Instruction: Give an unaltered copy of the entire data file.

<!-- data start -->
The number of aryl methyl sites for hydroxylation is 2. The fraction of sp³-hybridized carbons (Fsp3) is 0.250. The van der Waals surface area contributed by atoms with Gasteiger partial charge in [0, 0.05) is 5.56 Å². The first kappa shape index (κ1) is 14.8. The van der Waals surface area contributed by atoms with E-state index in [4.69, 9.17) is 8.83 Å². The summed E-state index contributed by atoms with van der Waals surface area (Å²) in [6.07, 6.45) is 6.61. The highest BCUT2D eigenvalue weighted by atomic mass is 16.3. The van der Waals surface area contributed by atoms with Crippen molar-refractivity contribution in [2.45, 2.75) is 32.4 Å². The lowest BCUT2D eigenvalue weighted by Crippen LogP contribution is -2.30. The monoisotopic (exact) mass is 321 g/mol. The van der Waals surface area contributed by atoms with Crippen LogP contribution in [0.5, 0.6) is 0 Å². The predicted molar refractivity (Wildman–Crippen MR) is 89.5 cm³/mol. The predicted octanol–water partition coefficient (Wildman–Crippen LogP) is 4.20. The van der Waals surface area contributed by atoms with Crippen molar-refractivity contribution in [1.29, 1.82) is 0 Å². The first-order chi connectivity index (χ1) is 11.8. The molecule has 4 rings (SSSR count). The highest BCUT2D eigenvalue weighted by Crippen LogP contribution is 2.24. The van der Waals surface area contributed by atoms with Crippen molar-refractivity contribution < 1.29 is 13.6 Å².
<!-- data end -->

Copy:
The number of aryl methyl sites for hydroxylation is 2. The fraction of sp³-hybridized carbons (Fsp3) is 0.250. The van der Waals surface area contributed by atoms with Gasteiger partial charge in [0, 0.05) is 5.56 Å². The first kappa shape index (κ1) is 14.8. The van der Waals surface area contributed by atoms with E-state index in [4.69, 9.17) is 8.83 Å². The summed E-state index contributed by atoms with van der Waals surface area (Å²) in [6.07, 6.45) is 6.61. The highest BCUT2D eigenvalue weighted by atomic mass is 16.3. The van der Waals surface area contributed by atoms with Crippen molar-refractivity contribution in [2.45, 2.75) is 32.4 Å². The lowest BCUT2D eigenvalue weighted by Crippen LogP contribution is -2.30. The monoisotopic (exact) mass is 321 g/mol. The van der Waals surface area contributed by atoms with Crippen LogP contribution in [0.5, 0.6) is 0 Å². The predicted molar refractivity (Wildman–Crippen MR) is 89.5 cm³/mol. The predicted octanol–water partition coefficient (Wildman–Crippen LogP) is 4.20. The van der Waals surface area contributed by atoms with Crippen molar-refractivity contribution in [1.29, 1.82) is 0 Å². The first-order chi connectivity index (χ1) is 11.8. The molecule has 4 rings (SSSR count). The highest BCUT2D eigenvalue weighted by Crippen LogP contribution is 2.24. The van der Waals surface area contributed by atoms with Crippen molar-refractivity contribution < 1.29 is 13.6 Å².